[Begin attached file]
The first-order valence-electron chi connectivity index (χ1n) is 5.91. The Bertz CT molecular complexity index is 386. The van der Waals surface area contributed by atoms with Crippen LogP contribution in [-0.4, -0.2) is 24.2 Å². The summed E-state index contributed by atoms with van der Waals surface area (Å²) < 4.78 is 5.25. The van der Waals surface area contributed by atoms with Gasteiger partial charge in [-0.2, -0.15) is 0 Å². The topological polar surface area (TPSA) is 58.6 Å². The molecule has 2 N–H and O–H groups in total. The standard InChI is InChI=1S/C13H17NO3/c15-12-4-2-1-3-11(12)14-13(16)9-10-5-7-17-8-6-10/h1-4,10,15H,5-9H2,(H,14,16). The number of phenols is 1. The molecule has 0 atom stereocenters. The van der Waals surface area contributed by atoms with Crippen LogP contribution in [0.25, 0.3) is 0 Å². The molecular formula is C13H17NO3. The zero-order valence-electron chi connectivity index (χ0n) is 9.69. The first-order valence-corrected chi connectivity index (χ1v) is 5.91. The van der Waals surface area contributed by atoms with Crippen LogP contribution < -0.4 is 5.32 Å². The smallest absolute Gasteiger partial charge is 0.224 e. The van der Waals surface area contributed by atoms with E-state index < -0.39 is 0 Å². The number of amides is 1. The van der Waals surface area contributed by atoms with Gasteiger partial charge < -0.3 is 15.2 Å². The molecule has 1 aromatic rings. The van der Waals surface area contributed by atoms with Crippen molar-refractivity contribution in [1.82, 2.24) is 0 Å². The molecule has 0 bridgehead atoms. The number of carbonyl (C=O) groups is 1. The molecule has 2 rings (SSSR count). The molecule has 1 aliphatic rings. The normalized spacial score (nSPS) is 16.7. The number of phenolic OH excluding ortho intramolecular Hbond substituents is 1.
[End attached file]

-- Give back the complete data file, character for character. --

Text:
The first-order valence-electron chi connectivity index (χ1n) is 5.91. The Bertz CT molecular complexity index is 386. The van der Waals surface area contributed by atoms with Crippen LogP contribution in [-0.4, -0.2) is 24.2 Å². The summed E-state index contributed by atoms with van der Waals surface area (Å²) < 4.78 is 5.25. The van der Waals surface area contributed by atoms with Gasteiger partial charge in [-0.2, -0.15) is 0 Å². The topological polar surface area (TPSA) is 58.6 Å². The molecule has 2 N–H and O–H groups in total. The standard InChI is InChI=1S/C13H17NO3/c15-12-4-2-1-3-11(12)14-13(16)9-10-5-7-17-8-6-10/h1-4,10,15H,5-9H2,(H,14,16). The number of phenols is 1. The molecule has 0 atom stereocenters. The van der Waals surface area contributed by atoms with Crippen LogP contribution in [0.25, 0.3) is 0 Å². The molecular formula is C13H17NO3. The zero-order valence-electron chi connectivity index (χ0n) is 9.69. The first-order valence-corrected chi connectivity index (χ1v) is 5.91. The van der Waals surface area contributed by atoms with Crippen LogP contribution < -0.4 is 5.32 Å². The smallest absolute Gasteiger partial charge is 0.224 e. The van der Waals surface area contributed by atoms with E-state index < -0.39 is 0 Å². The number of amides is 1. The van der Waals surface area contributed by atoms with Gasteiger partial charge < -0.3 is 15.2 Å². The molecule has 1 aromatic rings. The van der Waals surface area contributed by atoms with Crippen molar-refractivity contribution in [1.82, 2.24) is 0 Å². The molecule has 0 bridgehead atoms. The number of carbonyl (C=O) groups is 1. The molecule has 2 rings (SSSR count). The molecule has 1 aliphatic rings. The normalized spacial score (nSPS) is 16.7. The number of phenolic OH excluding ortho intramolecular Hbond substituents is 1.